Some place names sound less like an actual place and more like a character from a story.
This week –
This is an illustration of a scene from the book ‘Shine’ by Jill Paton Walsh. It’s a fantastic young adult science fiction story published in the 80s, about families settling on a new planet. In this scene the children discover the mysterious rocks they have been using as a playground are not rocks after all…
Eavesdropped is a drawing game for 1 or more.
You play it like this:
1. Listen out for snippets of conversation you hear as you go about your daily business – people overheard in a cafe, or a fragment of conversation in the street, that kind of thing.
2. Turn the first coherent comment you overhear into a picture.
3. Share the result. And you’re done!
This week –
Here are a few sketches of people on the beach at Robin Hood’s Bay, where I’ve been staying. The weather across the week was changeable so the beach-goers ranged from sunbathers to determined British holidaymakers braving elements with ice-cream stubbornly in hand. The couple in deckchairs had even come equipped with umbrellas, which came out a couple of times. I really enjoyed sketching from life, trying to capture people before they moved on. There’s nothing like it for getting you to take notice of you surroundings.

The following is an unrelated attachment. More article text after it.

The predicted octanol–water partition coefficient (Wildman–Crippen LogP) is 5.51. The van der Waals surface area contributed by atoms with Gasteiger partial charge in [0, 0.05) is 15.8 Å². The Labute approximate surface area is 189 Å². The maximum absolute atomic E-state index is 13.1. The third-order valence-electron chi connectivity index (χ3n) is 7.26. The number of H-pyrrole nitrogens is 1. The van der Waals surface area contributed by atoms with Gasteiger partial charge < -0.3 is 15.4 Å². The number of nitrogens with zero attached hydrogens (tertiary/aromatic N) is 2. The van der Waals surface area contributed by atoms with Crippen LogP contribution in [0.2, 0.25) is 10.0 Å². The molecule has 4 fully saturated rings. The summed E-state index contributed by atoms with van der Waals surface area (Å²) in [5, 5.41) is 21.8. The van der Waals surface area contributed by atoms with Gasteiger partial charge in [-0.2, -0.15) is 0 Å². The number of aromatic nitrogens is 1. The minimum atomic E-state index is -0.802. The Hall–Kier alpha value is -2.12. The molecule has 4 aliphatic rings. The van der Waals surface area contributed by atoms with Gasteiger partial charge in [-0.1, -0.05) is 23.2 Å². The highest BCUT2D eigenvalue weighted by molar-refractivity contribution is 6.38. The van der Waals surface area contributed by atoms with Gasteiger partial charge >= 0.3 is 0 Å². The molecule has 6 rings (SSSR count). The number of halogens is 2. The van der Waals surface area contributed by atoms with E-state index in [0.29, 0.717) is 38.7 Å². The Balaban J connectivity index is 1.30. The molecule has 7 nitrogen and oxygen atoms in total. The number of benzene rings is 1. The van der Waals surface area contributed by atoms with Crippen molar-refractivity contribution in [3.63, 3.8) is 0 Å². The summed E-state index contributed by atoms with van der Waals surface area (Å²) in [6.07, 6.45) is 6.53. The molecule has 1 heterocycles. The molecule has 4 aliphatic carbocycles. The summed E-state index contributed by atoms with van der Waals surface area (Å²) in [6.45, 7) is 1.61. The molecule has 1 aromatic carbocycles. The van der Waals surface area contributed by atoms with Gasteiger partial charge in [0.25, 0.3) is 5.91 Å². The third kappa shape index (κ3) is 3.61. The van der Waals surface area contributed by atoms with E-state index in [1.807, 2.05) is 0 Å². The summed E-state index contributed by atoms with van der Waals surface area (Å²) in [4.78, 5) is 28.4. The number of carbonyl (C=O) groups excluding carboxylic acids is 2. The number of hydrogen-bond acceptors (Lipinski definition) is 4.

Here’s another original page from Jack’s Worry, before it was scanned in and the final text added. This is from the opening pages of Jack doing his favourite thing – playing the trumpet. I used messy, punchy paint splats in brassy colours to show the music – that’s how I would imagine trumpet music would look if you could see it.
Here’s an early colour sample from when I was designing the look of the characters for Jack’s Worry. In the end I did away with a mouth for the Worry and gave it more a look of anguished blankness.
But in any case, this is how it starts to look for Jack when it starts to get really worrying.
Jack’s Worry, my second picture book as author/illustrator, is out today! (in the US at least. Those in the UK will have to wait until early May…)
Here’s what the reviews are saying:
“Zuppardi successfully describes a universal fear and provides a simple mind-set that even a preschooler can use to help overcome that fear.”
—School Library Journal
“Ideal antidote for anxious kids facing their own Worries.”
“Performing in a first musical concert can be a nerve-wracking experience, as Zuppardi has artfully visualized…The acrylic-and-pencil illustrations truly transmit the amorphous nature of worrying, using convincing facial and body language, followed by huge happy smiles portraying a joyful resolution.”
“Scribbly pencils and expressive bursts of paint readily capture the big, intense emotions Jack is feeling.”